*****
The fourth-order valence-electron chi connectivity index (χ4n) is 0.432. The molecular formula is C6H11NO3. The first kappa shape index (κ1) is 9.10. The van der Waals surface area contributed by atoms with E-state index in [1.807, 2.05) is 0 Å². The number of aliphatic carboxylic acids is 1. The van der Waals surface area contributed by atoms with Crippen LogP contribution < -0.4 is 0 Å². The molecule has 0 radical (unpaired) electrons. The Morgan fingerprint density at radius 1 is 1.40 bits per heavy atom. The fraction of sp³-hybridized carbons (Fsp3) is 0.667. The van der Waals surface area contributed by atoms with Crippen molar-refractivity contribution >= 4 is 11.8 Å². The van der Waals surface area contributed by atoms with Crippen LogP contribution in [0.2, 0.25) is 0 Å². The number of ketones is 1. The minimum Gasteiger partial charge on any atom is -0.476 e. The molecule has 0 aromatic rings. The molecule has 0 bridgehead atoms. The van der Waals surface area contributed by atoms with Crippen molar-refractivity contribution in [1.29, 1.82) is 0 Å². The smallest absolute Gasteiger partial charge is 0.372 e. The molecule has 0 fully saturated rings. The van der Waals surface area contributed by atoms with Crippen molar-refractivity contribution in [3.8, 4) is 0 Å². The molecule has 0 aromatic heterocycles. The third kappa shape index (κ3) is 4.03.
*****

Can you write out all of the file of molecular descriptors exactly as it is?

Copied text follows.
The fourth-order valence-electron chi connectivity index (χ4n) is 0.432. The molecular formula is C6H11NO3. The first kappa shape index (κ1) is 9.10. The van der Waals surface area contributed by atoms with E-state index in [1.807, 2.05) is 0 Å². The number of aliphatic carboxylic acids is 1. The van der Waals surface area contributed by atoms with Crippen LogP contribution < -0.4 is 0 Å². The molecule has 0 radical (unpaired) electrons. The Morgan fingerprint density at radius 1 is 1.40 bits per heavy atom. The fraction of sp³-hybridized carbons (Fsp3) is 0.667. The van der Waals surface area contributed by atoms with Crippen molar-refractivity contribution >= 4 is 11.8 Å². The van der Waals surface area contributed by atoms with Crippen LogP contribution in [0.2, 0.25) is 0 Å². The number of ketones is 1. The minimum Gasteiger partial charge on any atom is -0.476 e. The molecule has 0 aromatic rings. The molecule has 0 bridgehead atoms. The van der Waals surface area contributed by atoms with Crippen molar-refractivity contribution in [1.29, 1.82) is 0 Å². The smallest absolute Gasteiger partial charge is 0.372 e. The molecule has 0 fully saturated rings. The van der Waals surface area contributed by atoms with Crippen molar-refractivity contribution in [3.8, 4) is 0 Å². The molecule has 0 aromatic heterocycles. The third kappa shape index (κ3) is 4.03.